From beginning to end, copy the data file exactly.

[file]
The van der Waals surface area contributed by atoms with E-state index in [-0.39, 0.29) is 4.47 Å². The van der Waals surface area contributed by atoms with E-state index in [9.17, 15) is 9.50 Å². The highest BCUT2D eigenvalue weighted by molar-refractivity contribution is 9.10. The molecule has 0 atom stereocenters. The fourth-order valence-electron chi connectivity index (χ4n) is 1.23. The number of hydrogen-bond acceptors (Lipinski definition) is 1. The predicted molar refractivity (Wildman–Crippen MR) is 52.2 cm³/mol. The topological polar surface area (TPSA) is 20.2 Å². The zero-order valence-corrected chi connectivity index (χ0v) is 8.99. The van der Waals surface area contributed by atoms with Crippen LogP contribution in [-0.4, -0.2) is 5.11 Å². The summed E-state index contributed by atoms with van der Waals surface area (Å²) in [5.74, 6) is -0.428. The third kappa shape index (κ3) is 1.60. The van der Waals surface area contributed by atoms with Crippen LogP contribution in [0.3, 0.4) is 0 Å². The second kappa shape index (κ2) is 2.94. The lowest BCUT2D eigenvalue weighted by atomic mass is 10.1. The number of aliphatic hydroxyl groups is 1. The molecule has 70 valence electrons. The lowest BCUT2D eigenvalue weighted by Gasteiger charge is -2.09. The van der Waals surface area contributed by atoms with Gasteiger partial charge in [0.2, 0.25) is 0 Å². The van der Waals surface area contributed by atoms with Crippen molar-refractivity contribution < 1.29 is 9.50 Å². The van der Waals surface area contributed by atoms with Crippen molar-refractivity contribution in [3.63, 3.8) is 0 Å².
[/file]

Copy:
The van der Waals surface area contributed by atoms with E-state index in [-0.39, 0.29) is 4.47 Å². The van der Waals surface area contributed by atoms with E-state index in [9.17, 15) is 9.50 Å². The highest BCUT2D eigenvalue weighted by molar-refractivity contribution is 9.10. The molecule has 0 atom stereocenters. The fourth-order valence-electron chi connectivity index (χ4n) is 1.23. The number of hydrogen-bond acceptors (Lipinski definition) is 1. The predicted molar refractivity (Wildman–Crippen MR) is 52.2 cm³/mol. The topological polar surface area (TPSA) is 20.2 Å². The zero-order valence-corrected chi connectivity index (χ0v) is 8.99. The van der Waals surface area contributed by atoms with Crippen LogP contribution in [-0.4, -0.2) is 5.11 Å². The summed E-state index contributed by atoms with van der Waals surface area (Å²) in [5.74, 6) is -0.428. The third kappa shape index (κ3) is 1.60. The van der Waals surface area contributed by atoms with Crippen LogP contribution in [0.3, 0.4) is 0 Å². The second kappa shape index (κ2) is 2.94. The lowest BCUT2D eigenvalue weighted by atomic mass is 10.1. The number of aliphatic hydroxyl groups is 1. The molecule has 70 valence electrons. The lowest BCUT2D eigenvalue weighted by Gasteiger charge is -2.09. The van der Waals surface area contributed by atoms with Gasteiger partial charge in [0.2, 0.25) is 0 Å². The van der Waals surface area contributed by atoms with Crippen molar-refractivity contribution < 1.29 is 9.50 Å². The van der Waals surface area contributed by atoms with Crippen molar-refractivity contribution in [3.63, 3.8) is 0 Å².